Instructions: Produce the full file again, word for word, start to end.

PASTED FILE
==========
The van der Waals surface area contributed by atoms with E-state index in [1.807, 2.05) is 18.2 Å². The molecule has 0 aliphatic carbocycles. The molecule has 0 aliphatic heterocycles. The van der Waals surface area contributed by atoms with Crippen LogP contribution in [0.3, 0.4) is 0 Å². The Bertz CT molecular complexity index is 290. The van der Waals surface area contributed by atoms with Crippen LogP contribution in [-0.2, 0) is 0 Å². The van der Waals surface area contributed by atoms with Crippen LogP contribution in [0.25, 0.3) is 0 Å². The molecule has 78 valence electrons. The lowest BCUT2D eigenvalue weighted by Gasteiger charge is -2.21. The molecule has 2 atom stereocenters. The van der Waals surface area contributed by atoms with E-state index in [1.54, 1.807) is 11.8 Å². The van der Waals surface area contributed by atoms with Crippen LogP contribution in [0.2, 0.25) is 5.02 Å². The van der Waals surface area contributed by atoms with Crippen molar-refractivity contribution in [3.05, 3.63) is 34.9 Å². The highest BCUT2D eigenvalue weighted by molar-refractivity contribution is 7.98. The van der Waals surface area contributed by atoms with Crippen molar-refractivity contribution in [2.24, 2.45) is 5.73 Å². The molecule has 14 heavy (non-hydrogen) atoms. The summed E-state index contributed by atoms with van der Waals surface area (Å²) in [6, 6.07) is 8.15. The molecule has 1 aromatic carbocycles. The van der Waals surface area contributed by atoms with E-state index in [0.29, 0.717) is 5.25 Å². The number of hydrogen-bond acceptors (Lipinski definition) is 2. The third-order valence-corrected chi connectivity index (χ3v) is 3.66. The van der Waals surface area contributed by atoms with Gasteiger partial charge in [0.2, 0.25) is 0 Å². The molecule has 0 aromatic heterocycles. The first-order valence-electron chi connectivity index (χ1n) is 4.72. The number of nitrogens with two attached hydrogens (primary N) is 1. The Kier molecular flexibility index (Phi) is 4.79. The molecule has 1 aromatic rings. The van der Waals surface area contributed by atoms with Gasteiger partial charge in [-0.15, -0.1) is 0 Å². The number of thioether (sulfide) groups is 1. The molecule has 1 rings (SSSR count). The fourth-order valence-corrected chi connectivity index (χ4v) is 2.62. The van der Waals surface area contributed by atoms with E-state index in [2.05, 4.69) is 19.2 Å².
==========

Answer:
The van der Waals surface area contributed by atoms with E-state index in [1.807, 2.05) is 18.2 Å². The molecule has 0 aliphatic carbocycles. The molecule has 0 aliphatic heterocycles. The van der Waals surface area contributed by atoms with Crippen LogP contribution in [0.3, 0.4) is 0 Å². The Bertz CT molecular complexity index is 290. The van der Waals surface area contributed by atoms with Crippen LogP contribution in [-0.2, 0) is 0 Å². The van der Waals surface area contributed by atoms with Crippen LogP contribution in [0.25, 0.3) is 0 Å². The molecule has 78 valence electrons. The lowest BCUT2D eigenvalue weighted by Gasteiger charge is -2.21. The molecule has 2 atom stereocenters. The van der Waals surface area contributed by atoms with E-state index in [1.54, 1.807) is 11.8 Å². The van der Waals surface area contributed by atoms with Crippen LogP contribution in [0.2, 0.25) is 5.02 Å². The van der Waals surface area contributed by atoms with Crippen molar-refractivity contribution in [3.05, 3.63) is 34.9 Å². The highest BCUT2D eigenvalue weighted by molar-refractivity contribution is 7.98. The van der Waals surface area contributed by atoms with Crippen molar-refractivity contribution in [2.24, 2.45) is 5.73 Å². The molecule has 14 heavy (non-hydrogen) atoms. The summed E-state index contributed by atoms with van der Waals surface area (Å²) in [6, 6.07) is 8.15. The molecule has 1 aromatic carbocycles. The van der Waals surface area contributed by atoms with E-state index in [0.29, 0.717) is 5.25 Å². The number of hydrogen-bond acceptors (Lipinski definition) is 2. The third-order valence-corrected chi connectivity index (χ3v) is 3.66. The van der Waals surface area contributed by atoms with Gasteiger partial charge in [0.2, 0.25) is 0 Å². The molecule has 0 aromatic heterocycles. The first-order valence-electron chi connectivity index (χ1n) is 4.72. The number of nitrogens with two attached hydrogens (primary N) is 1. The Kier molecular flexibility index (Phi) is 4.79. The molecule has 1 aromatic rings. The van der Waals surface area contributed by atoms with Gasteiger partial charge in [-0.15, -0.1) is 0 Å². The number of thioether (sulfide) groups is 1. The molecule has 1 rings (SSSR count). The fourth-order valence-corrected chi connectivity index (χ4v) is 2.62. The van der Waals surface area contributed by atoms with E-state index in [2.05, 4.69) is 19.2 Å².